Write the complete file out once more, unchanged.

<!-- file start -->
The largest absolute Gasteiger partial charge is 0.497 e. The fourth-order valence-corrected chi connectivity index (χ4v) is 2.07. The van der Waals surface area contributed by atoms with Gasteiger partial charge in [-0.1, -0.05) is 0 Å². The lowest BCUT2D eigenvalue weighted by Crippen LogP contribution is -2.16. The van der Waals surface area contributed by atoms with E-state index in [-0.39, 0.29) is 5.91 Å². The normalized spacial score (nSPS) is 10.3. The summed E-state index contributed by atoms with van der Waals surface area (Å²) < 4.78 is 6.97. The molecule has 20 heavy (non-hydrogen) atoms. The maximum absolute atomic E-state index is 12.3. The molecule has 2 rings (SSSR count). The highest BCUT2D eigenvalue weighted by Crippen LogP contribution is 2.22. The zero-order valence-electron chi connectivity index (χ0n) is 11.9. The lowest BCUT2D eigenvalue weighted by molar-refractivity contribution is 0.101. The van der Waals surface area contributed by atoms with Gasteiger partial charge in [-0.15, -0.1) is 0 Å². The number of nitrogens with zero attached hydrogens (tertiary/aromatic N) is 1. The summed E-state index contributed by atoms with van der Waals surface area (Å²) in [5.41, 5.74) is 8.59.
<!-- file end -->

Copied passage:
The largest absolute Gasteiger partial charge is 0.497 e. The fourth-order valence-corrected chi connectivity index (χ4v) is 2.07. The van der Waals surface area contributed by atoms with Gasteiger partial charge in [-0.1, -0.05) is 0 Å². The lowest BCUT2D eigenvalue weighted by Crippen LogP contribution is -2.16. The van der Waals surface area contributed by atoms with E-state index in [-0.39, 0.29) is 5.91 Å². The normalized spacial score (nSPS) is 10.3. The summed E-state index contributed by atoms with van der Waals surface area (Å²) < 4.78 is 6.97. The molecule has 20 heavy (non-hydrogen) atoms. The maximum absolute atomic E-state index is 12.3. The molecule has 2 rings (SSSR count). The highest BCUT2D eigenvalue weighted by Crippen LogP contribution is 2.22. The zero-order valence-electron chi connectivity index (χ0n) is 11.9. The lowest BCUT2D eigenvalue weighted by molar-refractivity contribution is 0.101. The van der Waals surface area contributed by atoms with Gasteiger partial charge in [-0.15, -0.1) is 0 Å². The number of nitrogens with zero attached hydrogens (tertiary/aromatic N) is 1. The summed E-state index contributed by atoms with van der Waals surface area (Å²) in [5.41, 5.74) is 8.59.